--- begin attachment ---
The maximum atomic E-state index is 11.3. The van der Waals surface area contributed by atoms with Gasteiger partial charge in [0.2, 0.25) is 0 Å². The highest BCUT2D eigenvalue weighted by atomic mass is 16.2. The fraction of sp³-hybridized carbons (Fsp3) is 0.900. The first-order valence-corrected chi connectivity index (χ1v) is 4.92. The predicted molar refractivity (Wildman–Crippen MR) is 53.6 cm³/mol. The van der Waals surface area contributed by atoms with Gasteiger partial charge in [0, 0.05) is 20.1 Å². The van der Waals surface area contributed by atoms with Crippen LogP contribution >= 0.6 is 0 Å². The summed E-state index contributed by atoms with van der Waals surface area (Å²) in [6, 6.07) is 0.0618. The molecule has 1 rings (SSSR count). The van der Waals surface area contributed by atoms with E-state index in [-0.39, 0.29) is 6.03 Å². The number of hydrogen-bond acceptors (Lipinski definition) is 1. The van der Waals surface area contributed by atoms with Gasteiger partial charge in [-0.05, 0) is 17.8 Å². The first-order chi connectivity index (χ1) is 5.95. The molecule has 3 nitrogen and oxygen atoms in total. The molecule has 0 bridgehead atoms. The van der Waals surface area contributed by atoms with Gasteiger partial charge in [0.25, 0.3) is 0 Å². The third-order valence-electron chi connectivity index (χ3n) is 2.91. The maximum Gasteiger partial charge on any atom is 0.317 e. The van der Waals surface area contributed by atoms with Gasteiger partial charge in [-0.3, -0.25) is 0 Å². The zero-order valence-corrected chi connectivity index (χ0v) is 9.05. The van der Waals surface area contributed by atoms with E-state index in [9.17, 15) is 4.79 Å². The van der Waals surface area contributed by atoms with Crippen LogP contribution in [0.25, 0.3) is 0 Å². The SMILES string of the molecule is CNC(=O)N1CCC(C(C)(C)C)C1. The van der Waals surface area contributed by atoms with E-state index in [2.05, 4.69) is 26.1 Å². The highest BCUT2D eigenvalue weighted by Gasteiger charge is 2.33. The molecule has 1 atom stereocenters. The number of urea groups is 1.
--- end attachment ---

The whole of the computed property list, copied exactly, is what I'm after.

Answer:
The maximum atomic E-state index is 11.3. The van der Waals surface area contributed by atoms with Gasteiger partial charge in [0.2, 0.25) is 0 Å². The highest BCUT2D eigenvalue weighted by atomic mass is 16.2. The fraction of sp³-hybridized carbons (Fsp3) is 0.900. The first-order valence-corrected chi connectivity index (χ1v) is 4.92. The predicted molar refractivity (Wildman–Crippen MR) is 53.6 cm³/mol. The van der Waals surface area contributed by atoms with Gasteiger partial charge in [0, 0.05) is 20.1 Å². The van der Waals surface area contributed by atoms with Crippen LogP contribution >= 0.6 is 0 Å². The summed E-state index contributed by atoms with van der Waals surface area (Å²) in [6, 6.07) is 0.0618. The molecule has 1 rings (SSSR count). The van der Waals surface area contributed by atoms with E-state index in [-0.39, 0.29) is 6.03 Å². The number of hydrogen-bond acceptors (Lipinski definition) is 1. The van der Waals surface area contributed by atoms with Gasteiger partial charge in [-0.05, 0) is 17.8 Å². The first-order chi connectivity index (χ1) is 5.95. The molecule has 3 nitrogen and oxygen atoms in total. The molecule has 0 bridgehead atoms. The van der Waals surface area contributed by atoms with Gasteiger partial charge in [0.25, 0.3) is 0 Å². The third-order valence-electron chi connectivity index (χ3n) is 2.91. The maximum Gasteiger partial charge on any atom is 0.317 e. The van der Waals surface area contributed by atoms with Gasteiger partial charge in [-0.3, -0.25) is 0 Å². The zero-order valence-corrected chi connectivity index (χ0v) is 9.05. The van der Waals surface area contributed by atoms with E-state index in [9.17, 15) is 4.79 Å². The van der Waals surface area contributed by atoms with Crippen LogP contribution in [0.25, 0.3) is 0 Å². The SMILES string of the molecule is CNC(=O)N1CCC(C(C)(C)C)C1. The van der Waals surface area contributed by atoms with E-state index in [2.05, 4.69) is 26.1 Å². The highest BCUT2D eigenvalue weighted by Gasteiger charge is 2.33. The molecule has 1 atom stereocenters. The number of urea groups is 1.